Background: Limited research examines depressive symptoms, alcohol use, and social support among HIV-infected people who inject drugs. Objectives: Using longitudinal data, we investigated whether perceived social support moderates the relationship between depressive symptoms and alcohol use among HIV-infected men who inject drugs in Vietnam. Methods: Data were collected from participants (N = 455; mean age 35 years) in a four-arm randomized controlled trial in Thai Nguyen, Vietnam. Data were collected at baseline, 6, 12, 18, and 24 months with 94% retention excluding dead (N = 103) or incarcerated (N = 37) participants. Multilevel growth models were used to assess whether: (1) depressive symptoms predict when risk of alcohol use is elevated (within-person effects); (2) depressive symptoms predict who is at risk for alcohol use (between-person effects); and (3) within- and between-person perceived social support moderates the depressive symptoms-alcohol relationship. Results: Participants reported high but declining levels of depressive symptoms and alcohol use. Participants with higher depressive symptoms drank less on average (B = -0.0819, 95% CI -0.133, -0.0307), but within-person, a given individual was more likely to drink when they were feeling more depressed than usual (B = 0.136, 95% CI 0.0880, 0.185). The positive relationship between within-person depressive symptoms and alcohol use grew stronger at higher levels of within-person perceived social support. Conclusions: HIV-infected men who inject drugs have increased alcohol use when they are experiencing higher depressive symptoms than usual, while those with higher average depressive symptoms over time report less alcohol use. Social support strengthens the positive relationship between within-person depressive symptoms and alcohol use.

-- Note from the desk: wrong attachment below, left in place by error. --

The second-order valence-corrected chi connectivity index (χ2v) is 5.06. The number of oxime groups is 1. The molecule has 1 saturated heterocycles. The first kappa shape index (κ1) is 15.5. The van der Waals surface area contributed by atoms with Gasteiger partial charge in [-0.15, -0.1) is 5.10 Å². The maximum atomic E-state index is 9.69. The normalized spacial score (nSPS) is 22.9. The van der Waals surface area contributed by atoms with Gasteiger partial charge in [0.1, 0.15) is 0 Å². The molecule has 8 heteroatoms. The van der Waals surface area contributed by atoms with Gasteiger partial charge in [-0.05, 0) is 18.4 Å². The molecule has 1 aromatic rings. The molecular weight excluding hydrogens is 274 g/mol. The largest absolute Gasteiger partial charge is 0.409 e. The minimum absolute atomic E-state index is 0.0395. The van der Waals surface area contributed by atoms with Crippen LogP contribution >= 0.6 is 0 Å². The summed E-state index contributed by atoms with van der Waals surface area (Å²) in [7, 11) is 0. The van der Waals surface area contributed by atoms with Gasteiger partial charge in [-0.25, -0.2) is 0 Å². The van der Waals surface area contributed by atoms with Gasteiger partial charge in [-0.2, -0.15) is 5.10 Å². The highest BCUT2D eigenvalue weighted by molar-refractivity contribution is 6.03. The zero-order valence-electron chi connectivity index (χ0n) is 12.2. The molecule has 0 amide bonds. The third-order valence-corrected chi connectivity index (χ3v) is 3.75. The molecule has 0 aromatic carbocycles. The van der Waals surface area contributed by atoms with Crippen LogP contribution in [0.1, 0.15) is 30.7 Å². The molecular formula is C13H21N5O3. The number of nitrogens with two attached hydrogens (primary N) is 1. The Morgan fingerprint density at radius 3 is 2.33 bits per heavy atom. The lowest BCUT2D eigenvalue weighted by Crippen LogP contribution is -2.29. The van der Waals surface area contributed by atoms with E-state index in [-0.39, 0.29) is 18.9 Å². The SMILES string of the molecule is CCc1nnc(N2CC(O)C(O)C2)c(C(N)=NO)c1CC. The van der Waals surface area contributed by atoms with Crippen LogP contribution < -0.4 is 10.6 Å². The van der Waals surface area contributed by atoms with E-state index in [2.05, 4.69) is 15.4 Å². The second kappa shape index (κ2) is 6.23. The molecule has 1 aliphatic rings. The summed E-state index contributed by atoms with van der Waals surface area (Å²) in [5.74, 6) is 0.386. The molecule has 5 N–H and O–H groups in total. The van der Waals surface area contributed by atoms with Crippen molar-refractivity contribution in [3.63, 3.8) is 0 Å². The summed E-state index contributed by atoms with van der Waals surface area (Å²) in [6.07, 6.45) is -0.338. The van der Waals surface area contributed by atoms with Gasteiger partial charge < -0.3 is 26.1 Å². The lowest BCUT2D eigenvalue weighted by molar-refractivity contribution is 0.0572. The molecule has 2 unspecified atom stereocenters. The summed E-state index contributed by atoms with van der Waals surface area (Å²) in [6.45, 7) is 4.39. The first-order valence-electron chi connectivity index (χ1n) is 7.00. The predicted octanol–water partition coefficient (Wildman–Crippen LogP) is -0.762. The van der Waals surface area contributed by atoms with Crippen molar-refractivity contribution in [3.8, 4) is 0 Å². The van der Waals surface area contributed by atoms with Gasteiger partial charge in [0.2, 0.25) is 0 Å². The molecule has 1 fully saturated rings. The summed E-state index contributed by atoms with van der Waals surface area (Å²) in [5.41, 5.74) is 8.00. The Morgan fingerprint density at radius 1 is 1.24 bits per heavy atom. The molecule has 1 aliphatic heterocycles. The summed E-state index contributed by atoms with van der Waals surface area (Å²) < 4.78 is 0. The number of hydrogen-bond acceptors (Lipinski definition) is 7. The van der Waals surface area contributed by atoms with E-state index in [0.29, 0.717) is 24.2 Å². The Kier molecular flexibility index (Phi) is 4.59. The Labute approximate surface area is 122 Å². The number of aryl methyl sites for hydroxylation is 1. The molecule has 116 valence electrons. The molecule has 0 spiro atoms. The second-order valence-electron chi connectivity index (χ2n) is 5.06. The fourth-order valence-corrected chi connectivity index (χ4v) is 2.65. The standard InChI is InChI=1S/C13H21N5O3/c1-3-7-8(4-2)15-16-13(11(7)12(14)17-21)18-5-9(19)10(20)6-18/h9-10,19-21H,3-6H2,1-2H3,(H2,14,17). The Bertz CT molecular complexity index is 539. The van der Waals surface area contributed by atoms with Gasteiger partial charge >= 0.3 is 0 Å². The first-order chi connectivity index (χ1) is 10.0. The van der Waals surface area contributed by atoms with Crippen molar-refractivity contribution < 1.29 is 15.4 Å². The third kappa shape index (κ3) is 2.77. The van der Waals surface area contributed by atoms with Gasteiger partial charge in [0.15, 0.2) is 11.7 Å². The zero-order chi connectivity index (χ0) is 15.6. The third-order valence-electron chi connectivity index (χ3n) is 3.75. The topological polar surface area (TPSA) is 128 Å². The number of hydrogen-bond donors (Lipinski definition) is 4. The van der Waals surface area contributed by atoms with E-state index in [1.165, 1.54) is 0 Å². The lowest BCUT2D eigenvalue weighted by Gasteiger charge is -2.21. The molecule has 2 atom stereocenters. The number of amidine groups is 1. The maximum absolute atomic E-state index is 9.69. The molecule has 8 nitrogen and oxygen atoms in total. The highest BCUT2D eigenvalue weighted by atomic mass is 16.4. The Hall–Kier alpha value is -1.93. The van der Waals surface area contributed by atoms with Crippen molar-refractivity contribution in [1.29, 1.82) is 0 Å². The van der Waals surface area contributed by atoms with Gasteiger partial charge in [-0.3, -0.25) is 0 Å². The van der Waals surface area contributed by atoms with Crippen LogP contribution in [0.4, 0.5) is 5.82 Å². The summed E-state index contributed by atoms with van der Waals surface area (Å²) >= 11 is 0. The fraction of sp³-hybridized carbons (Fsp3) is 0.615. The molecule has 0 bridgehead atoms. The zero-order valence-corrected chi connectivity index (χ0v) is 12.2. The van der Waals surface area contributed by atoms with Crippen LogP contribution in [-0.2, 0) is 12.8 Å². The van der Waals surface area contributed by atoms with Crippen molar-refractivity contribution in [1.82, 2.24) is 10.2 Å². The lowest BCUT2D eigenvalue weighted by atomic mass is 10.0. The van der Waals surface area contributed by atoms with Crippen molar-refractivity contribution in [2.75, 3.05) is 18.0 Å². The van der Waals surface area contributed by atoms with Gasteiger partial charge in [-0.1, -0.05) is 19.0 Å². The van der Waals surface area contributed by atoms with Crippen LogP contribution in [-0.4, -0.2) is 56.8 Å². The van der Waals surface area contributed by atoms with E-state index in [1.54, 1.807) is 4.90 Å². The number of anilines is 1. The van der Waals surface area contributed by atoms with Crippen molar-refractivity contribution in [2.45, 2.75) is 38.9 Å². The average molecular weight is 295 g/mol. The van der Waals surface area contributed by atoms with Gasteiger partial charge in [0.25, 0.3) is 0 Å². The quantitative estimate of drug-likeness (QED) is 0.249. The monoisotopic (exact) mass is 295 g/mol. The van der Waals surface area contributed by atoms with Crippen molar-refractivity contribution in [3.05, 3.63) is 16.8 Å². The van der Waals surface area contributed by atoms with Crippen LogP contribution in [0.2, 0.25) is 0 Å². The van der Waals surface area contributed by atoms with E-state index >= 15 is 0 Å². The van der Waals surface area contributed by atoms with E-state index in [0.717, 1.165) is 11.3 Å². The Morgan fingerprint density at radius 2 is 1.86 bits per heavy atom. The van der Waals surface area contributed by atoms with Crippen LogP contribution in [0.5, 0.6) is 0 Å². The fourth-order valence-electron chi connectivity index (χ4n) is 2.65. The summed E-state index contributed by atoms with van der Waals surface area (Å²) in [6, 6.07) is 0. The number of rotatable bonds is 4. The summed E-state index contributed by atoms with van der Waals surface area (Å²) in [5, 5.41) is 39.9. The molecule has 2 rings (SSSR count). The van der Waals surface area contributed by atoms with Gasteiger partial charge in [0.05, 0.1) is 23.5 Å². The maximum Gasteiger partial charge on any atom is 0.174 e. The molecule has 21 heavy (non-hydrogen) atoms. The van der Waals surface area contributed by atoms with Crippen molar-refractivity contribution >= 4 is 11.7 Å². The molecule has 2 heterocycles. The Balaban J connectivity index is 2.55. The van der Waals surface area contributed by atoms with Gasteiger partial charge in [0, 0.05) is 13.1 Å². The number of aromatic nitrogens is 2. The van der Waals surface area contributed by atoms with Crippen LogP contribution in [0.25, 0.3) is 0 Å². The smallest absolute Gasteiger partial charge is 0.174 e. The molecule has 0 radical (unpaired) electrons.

Keywords: Depression; HIV/AIDS; Vietnam; alcohol use; people who inject drugs; social support.